To drive better decision-making within enterprises requires both insight generation and insight consumption. Data-driven insight generation unites multiple disciplines – business context, technology, statistical analysis – to define and solve business problems. Insight consumption, on the other hand – helping enterprises make better decisions – requires an appreciation of behavioural sciences, empathy for decision makers, and design solutions that deliver insights.
Improving insight consumption is generally tougher than insight generation (though both are challenging). It’s not unusual to see companies succeed in generating solid, analytics-based insights, but fail to get the most out of them. This is because insight consumption requires people to change behaviours – new ways of decision making and working – and that’s never easy. People need to see significant benefit (and low cost) to change behaviors.
Here’s an example of what I’m talking about. A CPG company wanted to use data-driven insights to push the right brands, sub-brands, and SKUs to its stores, thereby improving sales. A leading analytics service provider helped the company generate insights, but the effort failed to result in meaningful change.
The problem was that most of the decision-making occurred at the distributor/ sales agent level, and the distributor/agents weren’t equipped to read advanced visualizations and presentations. They lacked the technology (most used non-smartphones), and didn’t work from an office. The solution was simple: redesign the delivery mechanism and push insights out through SMS-alerts that agents could receive and act on in a timely way.
Insight consumption drives competitive advantage more than insight generation. The best insight in the world is only useful when it leads to a decision and, ultimately, an action. Lots of people and organization can generate insights. But there are very few who have the right mindset, tools and talent to help you build enterprise-grade analytics solutions. Truly useful solutions – based on good data, robust technology, and higher order consultative thinking – demand a new approach to analytics. At Brillio, we call it the “New Know How.” We apply a huge set of resources to imagine what’s possible. We leverage our own intellectual property, our products, and our accelerators to deliver powerful insights as well as the strategies to put them to work.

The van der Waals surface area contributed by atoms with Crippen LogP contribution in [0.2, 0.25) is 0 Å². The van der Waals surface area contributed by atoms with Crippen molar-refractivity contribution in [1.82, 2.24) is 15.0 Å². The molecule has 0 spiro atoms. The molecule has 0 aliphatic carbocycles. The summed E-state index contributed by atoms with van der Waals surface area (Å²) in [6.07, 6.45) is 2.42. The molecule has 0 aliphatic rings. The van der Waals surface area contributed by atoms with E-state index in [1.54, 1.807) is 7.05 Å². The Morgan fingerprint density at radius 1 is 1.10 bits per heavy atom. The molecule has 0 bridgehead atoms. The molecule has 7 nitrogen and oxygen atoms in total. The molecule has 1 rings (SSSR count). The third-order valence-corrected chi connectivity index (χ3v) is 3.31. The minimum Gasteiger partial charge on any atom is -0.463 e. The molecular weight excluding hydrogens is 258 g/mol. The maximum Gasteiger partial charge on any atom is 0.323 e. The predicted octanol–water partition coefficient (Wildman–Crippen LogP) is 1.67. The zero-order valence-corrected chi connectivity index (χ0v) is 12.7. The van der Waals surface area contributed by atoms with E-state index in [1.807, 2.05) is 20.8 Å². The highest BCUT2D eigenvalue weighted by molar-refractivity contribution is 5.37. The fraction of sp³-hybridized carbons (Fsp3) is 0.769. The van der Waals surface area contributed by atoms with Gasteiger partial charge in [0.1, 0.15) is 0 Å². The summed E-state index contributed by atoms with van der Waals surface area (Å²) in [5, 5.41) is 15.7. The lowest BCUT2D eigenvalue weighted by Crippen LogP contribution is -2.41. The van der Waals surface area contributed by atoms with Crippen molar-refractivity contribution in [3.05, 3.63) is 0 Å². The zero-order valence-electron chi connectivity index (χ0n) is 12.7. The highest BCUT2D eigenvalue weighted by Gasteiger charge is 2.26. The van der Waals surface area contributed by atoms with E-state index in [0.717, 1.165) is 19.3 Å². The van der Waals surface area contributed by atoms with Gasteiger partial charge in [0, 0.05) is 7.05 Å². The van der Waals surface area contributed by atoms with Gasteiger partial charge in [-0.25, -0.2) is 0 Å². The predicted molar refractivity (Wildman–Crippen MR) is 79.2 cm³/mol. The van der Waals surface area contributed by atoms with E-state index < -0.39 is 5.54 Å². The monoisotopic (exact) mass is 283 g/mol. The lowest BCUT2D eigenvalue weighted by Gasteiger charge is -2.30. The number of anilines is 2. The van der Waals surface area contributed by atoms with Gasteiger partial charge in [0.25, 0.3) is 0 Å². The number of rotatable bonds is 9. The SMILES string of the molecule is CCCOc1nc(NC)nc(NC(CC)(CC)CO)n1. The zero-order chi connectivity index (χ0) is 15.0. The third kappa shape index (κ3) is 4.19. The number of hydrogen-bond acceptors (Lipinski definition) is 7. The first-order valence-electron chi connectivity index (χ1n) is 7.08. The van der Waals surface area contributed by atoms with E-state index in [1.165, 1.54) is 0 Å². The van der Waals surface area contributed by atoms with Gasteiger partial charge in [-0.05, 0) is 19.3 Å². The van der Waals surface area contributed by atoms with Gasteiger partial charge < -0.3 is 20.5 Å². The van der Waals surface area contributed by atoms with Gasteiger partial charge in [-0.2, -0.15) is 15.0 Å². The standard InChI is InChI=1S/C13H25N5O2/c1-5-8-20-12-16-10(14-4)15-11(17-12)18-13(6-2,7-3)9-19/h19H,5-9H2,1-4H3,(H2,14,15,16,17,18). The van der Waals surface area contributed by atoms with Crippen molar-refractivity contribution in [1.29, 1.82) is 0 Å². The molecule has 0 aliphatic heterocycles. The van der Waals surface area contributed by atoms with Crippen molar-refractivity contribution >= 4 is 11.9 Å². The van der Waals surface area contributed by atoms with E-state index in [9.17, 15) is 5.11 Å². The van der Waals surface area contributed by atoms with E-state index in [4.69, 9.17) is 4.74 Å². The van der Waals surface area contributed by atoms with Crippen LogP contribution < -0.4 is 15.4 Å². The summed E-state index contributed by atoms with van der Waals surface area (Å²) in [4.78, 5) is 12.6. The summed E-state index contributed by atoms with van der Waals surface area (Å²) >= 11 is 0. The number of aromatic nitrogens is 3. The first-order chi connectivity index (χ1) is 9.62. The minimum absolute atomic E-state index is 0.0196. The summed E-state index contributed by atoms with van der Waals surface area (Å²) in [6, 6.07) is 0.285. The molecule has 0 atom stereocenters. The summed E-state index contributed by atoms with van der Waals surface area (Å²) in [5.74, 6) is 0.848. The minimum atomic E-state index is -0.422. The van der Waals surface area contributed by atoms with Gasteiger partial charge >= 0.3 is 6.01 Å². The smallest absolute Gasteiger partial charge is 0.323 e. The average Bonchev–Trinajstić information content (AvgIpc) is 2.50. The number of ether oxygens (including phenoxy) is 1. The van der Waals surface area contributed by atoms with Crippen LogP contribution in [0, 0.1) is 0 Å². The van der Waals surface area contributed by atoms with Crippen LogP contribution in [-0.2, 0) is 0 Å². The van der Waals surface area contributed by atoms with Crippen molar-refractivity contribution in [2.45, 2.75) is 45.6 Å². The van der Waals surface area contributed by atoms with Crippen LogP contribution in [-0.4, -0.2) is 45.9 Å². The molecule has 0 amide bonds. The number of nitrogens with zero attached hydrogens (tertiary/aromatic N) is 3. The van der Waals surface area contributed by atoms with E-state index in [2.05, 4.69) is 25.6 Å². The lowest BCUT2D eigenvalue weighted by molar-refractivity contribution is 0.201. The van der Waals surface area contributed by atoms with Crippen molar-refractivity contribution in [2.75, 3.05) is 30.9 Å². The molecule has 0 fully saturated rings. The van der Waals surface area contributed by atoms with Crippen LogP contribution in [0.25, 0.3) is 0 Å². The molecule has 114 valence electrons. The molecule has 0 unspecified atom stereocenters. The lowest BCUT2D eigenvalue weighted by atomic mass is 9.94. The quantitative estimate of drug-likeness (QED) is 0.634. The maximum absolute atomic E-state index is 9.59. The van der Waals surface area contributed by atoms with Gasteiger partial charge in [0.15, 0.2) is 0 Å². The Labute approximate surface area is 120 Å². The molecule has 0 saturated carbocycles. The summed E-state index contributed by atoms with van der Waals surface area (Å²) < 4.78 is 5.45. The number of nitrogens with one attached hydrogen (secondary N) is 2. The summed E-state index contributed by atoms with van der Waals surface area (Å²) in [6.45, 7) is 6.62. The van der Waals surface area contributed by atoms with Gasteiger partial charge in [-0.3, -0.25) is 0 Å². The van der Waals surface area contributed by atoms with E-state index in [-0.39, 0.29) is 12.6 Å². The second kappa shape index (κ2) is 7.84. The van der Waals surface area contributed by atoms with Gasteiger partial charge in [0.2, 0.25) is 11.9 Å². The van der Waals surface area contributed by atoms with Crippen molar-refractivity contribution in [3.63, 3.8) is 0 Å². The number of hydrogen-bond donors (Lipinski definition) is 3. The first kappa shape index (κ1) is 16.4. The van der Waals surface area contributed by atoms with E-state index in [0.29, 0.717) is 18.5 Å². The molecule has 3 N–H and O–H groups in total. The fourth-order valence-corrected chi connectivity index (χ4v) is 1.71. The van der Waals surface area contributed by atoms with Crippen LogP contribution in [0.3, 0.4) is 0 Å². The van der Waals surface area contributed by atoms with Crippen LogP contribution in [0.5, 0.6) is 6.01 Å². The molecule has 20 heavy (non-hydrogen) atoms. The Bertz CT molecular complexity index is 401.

Another case in point: A debt collection company needed an analytics solution to improve collections. Structured data from variety of external and internal sources are ingested to a cloud-based data platform, cleaned, harmonized, integrated, and aggregated. An algorithm to score an individual debt’s potential for recovery was originally developed using a statistical computing language (R) recoded to run on a NO SQL/Big Data environment. But now the scores are pushed out to recovery agents through a standard, familiar applications. They are trained on how to interpret and use these scores, which makes easy for them to incorporate the analytics into their workflow. Now agents have additional intelligence that leads to better outcomes for the company.
It’s not sufficient to define a specific business problem, then solve that problem using data and insights for one-time use. As evident from the debt collections case, service providers should take a design thinking approach to ensure decision makers will adopt a new solution on an ongoing basis. You should strive to imagine how information consumers will interact with an analytics-based insight, then design a solution that makes those interactions convenient and useful.
You should strive, in other words, to enable sustainable and positive behavioural changes that lead to better, faster decisions – which in turns leads to better business results.
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